Legitimizing al-Assad’s government can improve the situation in the areas controlled by the government and send a positive signal to other Syrian regions that are tired of war. The positions of Russia and the United States are different, but as is known from successfully overcoming the acute chemical weapons crisis, contradictions are still manageable.
The chances of an international conference on Syria ending with positive results are slim.
The supporters of the incumbent Syrian president are convinced that the civil war can be brought to an end only in the event of a military victory on the battlefield. They believe that holding talks at a time when most of the external opposition are acting at the behest of the West holds no promise for them. Bashar al-Assad believes that the worst is over, and the recent transition of military initiative to his supporters only serves to strengthen Damascus’ confidence in the correctness of its hard-line policies. The Syrian President also believes that, faced with the biased and intransigent position of the West regarding the events in Ukraine, Russia is finally seeing things as they are and no longer considers Western countries its partners. The Syrians hope that this can dramatically increase the amount of assistance, including military help, provided to the Syrian government.
In turn, the die-hard opposition is fully aware of this mindset on the part of the Assad supporters, and is leaning towards continuing military confrontation relying on Western support. Their preliminary conditions for the Geneva III talks are fairly demanding and thus unacceptable to Damascus. Clearly, the opposition is unlikely to soften their policies any time soon.
The chances of mobilizing the international community to support the negotiations were small even at the outset, and are even smaller now. The failed Geneva II talks are not the only reason for that. The rift in the perspectives of Russia and the West caused by the events in and around Ukraine is extremely dangerous and fraught with far-reaching consequences. NATO military exercises and talks about a potential additional stationing of its troops along the Russian borders could lead to a tough, perhaps even forceful, response from Russia. Our country will not wish once again to go through the tragic events of the initial period of the Second World War, when Hitler's troops came close to the borders of the Soviet Union and made an unprovoked surprise attack using their advanced areas of deployment of striking forces.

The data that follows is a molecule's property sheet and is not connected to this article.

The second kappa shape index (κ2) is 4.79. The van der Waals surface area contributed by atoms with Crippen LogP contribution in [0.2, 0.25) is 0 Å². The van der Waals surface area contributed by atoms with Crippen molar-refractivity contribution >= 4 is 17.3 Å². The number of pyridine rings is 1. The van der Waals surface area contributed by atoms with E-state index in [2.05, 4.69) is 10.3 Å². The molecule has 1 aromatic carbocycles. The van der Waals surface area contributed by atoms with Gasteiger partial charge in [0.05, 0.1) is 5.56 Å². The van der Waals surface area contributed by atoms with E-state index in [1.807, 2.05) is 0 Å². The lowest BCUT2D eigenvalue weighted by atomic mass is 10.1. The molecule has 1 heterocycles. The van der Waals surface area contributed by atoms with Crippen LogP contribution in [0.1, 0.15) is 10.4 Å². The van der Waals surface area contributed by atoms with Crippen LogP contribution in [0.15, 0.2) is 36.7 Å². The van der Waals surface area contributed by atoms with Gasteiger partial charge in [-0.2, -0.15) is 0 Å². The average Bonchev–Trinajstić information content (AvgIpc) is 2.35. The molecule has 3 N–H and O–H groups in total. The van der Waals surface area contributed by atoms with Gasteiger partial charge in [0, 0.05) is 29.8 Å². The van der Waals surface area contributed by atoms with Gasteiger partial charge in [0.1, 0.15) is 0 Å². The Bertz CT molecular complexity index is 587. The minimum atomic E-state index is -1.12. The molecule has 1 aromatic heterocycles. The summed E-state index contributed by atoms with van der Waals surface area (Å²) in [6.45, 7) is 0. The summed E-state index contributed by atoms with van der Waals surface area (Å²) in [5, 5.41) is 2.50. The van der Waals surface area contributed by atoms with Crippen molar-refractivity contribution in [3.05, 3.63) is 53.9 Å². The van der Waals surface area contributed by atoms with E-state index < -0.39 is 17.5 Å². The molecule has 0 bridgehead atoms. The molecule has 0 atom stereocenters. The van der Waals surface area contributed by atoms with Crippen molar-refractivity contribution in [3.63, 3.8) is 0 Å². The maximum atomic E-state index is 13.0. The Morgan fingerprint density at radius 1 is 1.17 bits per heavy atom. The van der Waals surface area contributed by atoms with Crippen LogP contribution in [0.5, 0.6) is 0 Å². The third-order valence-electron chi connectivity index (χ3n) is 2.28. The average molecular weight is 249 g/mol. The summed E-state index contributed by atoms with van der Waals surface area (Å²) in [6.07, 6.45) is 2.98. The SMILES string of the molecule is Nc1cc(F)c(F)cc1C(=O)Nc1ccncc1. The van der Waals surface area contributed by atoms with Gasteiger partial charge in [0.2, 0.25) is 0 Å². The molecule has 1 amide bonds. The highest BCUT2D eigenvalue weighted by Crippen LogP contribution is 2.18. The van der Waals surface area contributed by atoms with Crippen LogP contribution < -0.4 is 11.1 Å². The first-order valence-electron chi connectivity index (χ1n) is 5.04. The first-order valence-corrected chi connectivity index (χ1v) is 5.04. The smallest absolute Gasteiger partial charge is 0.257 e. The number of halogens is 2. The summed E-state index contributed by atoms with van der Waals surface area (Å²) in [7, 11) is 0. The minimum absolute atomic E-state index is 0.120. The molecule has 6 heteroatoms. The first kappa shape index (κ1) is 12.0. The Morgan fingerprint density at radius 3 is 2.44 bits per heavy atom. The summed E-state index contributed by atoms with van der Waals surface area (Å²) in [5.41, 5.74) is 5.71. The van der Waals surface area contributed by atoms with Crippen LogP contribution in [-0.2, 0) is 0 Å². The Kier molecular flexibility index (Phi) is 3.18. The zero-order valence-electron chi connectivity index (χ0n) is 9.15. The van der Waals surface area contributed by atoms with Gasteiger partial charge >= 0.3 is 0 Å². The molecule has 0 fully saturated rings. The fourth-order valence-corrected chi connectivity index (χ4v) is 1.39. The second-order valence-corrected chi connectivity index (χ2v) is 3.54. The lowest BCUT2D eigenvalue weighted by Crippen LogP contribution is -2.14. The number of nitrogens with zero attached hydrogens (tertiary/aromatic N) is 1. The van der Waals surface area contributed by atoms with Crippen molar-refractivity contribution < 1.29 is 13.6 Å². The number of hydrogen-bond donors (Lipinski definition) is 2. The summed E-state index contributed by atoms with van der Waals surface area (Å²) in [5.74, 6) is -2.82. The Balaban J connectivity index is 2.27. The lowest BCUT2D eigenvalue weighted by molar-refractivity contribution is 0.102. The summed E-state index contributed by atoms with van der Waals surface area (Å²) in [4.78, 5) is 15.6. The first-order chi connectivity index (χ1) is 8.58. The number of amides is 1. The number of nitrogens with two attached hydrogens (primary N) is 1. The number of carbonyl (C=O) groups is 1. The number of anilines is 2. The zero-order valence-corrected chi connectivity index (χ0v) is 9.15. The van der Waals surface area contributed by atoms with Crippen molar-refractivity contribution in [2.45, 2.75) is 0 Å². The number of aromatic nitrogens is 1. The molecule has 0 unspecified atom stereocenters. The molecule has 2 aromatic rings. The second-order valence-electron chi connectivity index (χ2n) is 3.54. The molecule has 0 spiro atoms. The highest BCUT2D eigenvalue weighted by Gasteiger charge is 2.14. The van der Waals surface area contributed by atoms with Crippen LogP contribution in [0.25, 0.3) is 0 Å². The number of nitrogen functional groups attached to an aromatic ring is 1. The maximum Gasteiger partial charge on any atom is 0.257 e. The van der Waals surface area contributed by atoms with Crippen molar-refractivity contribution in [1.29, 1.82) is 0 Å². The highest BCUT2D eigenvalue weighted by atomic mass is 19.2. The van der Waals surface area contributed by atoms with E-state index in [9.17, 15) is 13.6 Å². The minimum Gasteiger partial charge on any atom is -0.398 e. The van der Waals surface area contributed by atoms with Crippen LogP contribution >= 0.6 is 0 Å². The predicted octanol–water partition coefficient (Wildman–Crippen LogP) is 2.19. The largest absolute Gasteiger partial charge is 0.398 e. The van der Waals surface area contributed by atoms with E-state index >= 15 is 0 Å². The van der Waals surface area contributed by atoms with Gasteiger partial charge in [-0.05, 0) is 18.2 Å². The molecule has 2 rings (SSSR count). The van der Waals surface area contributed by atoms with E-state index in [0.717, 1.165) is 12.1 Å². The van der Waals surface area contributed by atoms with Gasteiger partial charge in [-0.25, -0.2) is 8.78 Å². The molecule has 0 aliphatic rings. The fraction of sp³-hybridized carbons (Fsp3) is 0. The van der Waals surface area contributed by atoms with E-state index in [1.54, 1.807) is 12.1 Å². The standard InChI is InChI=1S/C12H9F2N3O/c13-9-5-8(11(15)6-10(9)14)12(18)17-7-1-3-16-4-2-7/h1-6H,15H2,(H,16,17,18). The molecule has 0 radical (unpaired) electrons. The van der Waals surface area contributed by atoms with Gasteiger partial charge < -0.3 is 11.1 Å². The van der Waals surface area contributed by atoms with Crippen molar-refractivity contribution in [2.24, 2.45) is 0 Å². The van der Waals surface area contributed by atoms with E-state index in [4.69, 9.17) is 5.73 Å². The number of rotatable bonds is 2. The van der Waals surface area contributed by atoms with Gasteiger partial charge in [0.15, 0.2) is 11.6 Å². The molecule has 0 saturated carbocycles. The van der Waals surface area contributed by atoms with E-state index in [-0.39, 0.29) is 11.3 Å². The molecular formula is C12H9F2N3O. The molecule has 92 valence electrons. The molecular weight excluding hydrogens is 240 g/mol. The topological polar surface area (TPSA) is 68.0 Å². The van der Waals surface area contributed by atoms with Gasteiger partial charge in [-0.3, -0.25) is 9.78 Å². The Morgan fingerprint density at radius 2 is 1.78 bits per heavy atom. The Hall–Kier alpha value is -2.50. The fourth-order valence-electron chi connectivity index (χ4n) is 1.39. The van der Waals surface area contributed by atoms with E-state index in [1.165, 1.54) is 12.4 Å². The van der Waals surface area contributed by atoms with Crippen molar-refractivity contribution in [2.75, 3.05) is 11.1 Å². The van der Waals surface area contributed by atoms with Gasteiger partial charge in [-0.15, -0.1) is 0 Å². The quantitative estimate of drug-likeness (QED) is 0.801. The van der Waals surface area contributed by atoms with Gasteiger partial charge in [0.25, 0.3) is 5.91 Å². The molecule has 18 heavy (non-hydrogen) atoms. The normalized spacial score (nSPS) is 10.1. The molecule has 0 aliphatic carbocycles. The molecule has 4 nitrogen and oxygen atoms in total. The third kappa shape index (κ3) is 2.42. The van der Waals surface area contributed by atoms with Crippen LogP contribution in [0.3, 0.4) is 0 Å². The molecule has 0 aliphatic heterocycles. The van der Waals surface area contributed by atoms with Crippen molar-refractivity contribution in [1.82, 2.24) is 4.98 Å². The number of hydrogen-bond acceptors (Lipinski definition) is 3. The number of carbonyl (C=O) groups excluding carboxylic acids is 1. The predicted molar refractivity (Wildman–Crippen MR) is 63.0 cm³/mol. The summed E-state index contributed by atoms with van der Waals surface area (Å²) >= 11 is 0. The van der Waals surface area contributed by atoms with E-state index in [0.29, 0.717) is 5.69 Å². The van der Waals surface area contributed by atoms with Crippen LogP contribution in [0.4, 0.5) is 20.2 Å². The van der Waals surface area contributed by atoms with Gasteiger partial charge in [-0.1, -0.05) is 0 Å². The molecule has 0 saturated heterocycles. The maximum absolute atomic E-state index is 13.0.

In these circumstances, Moscow may need a variety of allies in its opposition to the West.
Despite the objective difficulties involved in organizing presidential elections during wartime, they should be held no matter what. Otherwise, the legitimacy of the incumbent president will become questionable. In turn, this may lead to an increase in armed clashes and more casualties.
It is also important to understand two things regarding Geneva III talks. First, unlike during earlier phases of the Geneva talks, Russia now holds to a more moderate position. With the current stance of the West and the intransigent opposition, the chances of success are slim. Therefore, many experts recommend not to be involved too much in a project that is bound to fail.
Second, compared with the period of convocation of the Geneva talks, our approach to selecting participants in the negotiating process has changed. Initially, the focus was on inviting the largest and the most influential opposition groups. They turned out to be those very same uncompromising elements. Despite its seemingly straight logic, this tactic has failed to bring about any practical results so far. Today, the focus has shifted. Mainly those forces that are willing to maintain a dialogue and do not come up with clearly unacceptable preliminary conditions are being invited to take part in the peace process.
Putting forward al-Assad’s candidacy will consolidate his supporters. However, this step makes convening a conference with a wide range of participants from among the opposition leaders even more problematic. Of course, a lot of provocations will be timed to coincide with the elections, but the bad part is that Syria is already torn by a civil war, and provocations, including around chemical weapons, have become fairly commonplace. Legitimizing al-Assad’s government can improve the situation in the areas controlled by the government and send a positive signal to other Syrian regions that are tired of war. The positions of Russia and the United States are different, but as is known from successfully overcoming the acute chemical weapons crisis, contradictions are still manageable.
With all the above factors taken into account, it becomes clear that we still have a long way to go before the situation in Syria can be turned around and a transition to a political and diplomatic settlement of the Syrian crisis can take place. The way there will be lined with many obstacles and difficulties.